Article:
2. The works of Jehovah are great. He now proceeds to inform us that there are abundant materials for praising God, supplied by his works, to which at present he makes only a general reference, and which he, subsequently, defines more explicitly in relation to the government of the Church. The magnitude of God's works is a subject which, generally, eludes the observation of men, and, therefore, few of them are acquainted with it. This ignorance the prophet ascribes to the indifference and ingratitude of men, comparatively few of whom condescend to notice the great wisdom, goodness, justice, and power, which shine forth in these works. Expositors are divided in their sentiments about the second clause of the verse. Some translate it, sought out for all their delights; and, indeed, the Hebrew term Ppx, chaphets, signifies good pleasure; but as this is too harsh an interpretation of the word, it is better to understand it as an adjective, expressing the idea of loving or desiring. As to the participle, sought out, which, according to the Hebrew verb, srd, darash, properly denotes, to search with diligence, we yet find that the works of Jehovah are, in this place, called Myswrd, derushim, that is, perceived or found out. Hence, in Isaiah 65:1, it is said, "I was found of them who sought, me not." I must, however, not lose sight of the prophet's design, namely, that in consequence of so few applying themselves to the study of the works of God, he teaches us that that is the reason why so many are blind amidst a flood of light; for, when he says that the excellency of the works of God is known to all who desire it, he means that none are ignorant of it, except such as are wilfully blind, or rather, malignantly and contemptuously quench the light which is offered to them. We must, however, attend to the means which we possess for arriving at the knowledge of these words because we know, that as long as the faithful are on earth, their understandings are dull and weak, so that they cannot penetrate the mysteries, or comprehend the height of the works of God. But, incomprehensible as is the immensity of the wisdom, equity, justice, power, and mercy of God, in his works, the faithful nevertheless acquire as much knowledge of these as qualifies them for manifesting the glory of God; only it becomes us to begin the study of his works with reverence, that we may take delight in them, contemptible though they be in the estimation of the reprobate, who treat them with impious scorn. The LXX. having rendered it, sought out in all his wills, Augustine has therefore taken occasion, with philosophic finesse, to ask, How can there be, or, at least, appear to be, a plurality of wills in God? And it is indeed a pleasing consideration, that though God manifest his will in his law, nevertheless there is another secret purpose by which he is guided in the wonderful management of human affairs. This doctrine, however, is, foreign to the exposition of this passage.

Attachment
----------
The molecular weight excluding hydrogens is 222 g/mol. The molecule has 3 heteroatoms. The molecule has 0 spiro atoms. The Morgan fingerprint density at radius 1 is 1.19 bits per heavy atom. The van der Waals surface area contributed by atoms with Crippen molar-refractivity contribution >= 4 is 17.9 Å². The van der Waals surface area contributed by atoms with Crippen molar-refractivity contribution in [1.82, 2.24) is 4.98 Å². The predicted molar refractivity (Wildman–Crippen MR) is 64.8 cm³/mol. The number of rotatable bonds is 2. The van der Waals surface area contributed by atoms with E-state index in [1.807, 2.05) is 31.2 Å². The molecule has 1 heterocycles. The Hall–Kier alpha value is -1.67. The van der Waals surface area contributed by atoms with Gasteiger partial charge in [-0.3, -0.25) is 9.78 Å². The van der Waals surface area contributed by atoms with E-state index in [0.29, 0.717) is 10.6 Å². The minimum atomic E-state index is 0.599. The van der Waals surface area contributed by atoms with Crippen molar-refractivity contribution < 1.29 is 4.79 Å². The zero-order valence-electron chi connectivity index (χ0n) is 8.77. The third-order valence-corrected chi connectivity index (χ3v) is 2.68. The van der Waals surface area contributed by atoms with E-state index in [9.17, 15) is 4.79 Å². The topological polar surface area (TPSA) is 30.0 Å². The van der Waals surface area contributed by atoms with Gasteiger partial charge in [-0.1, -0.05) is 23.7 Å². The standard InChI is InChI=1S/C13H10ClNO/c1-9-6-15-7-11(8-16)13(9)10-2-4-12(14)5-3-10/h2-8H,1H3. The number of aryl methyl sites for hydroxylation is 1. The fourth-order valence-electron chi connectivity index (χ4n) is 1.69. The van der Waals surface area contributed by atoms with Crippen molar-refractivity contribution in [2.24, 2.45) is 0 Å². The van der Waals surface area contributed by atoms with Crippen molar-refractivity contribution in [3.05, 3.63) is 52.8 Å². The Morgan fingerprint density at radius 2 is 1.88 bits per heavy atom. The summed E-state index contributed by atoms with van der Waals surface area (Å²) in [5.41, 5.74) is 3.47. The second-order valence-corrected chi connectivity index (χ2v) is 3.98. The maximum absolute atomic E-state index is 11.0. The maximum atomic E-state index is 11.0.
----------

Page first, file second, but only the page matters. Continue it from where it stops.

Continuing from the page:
3. His work is beautiful. Others render it splendor. The meaning of the clause is this, That every act of God is replete with glorious majesty. In the following part of the verse he specifies more clearly in what this beauty and magnificence consist, by stating that the justice of God is everywhere conspicuous. It is not the design of God to furnish us with such a display of his power and sovereignty in his works, as might only fill our minds with terror, but he also gives us a display of his justice in a manner so inviting as to captivate our hearts. This commendation of the works and ways of God is introduced in opposition to the clamor and calumny of the ungodly, by which they impiously endeavor, to the utmost extent of their power, to disfigure and deface the glory of the works of God. In the next verse, he more especially extols the wonderful works in which God has principally set forth his power. To cause his marvellous works to be remembered, is equivalent to the doing of works worthy of being remembered, or the renown of which shall continue for ever. 3 And having above called upon us to contemplate his justice, now, in like manner, and almost in like terms, he celebrates the grace and mercy of God, principally in relation to his works, because that justice which he displays in the preservation and protection of his people, issues from the source of his unmerited favor which he bears towards them.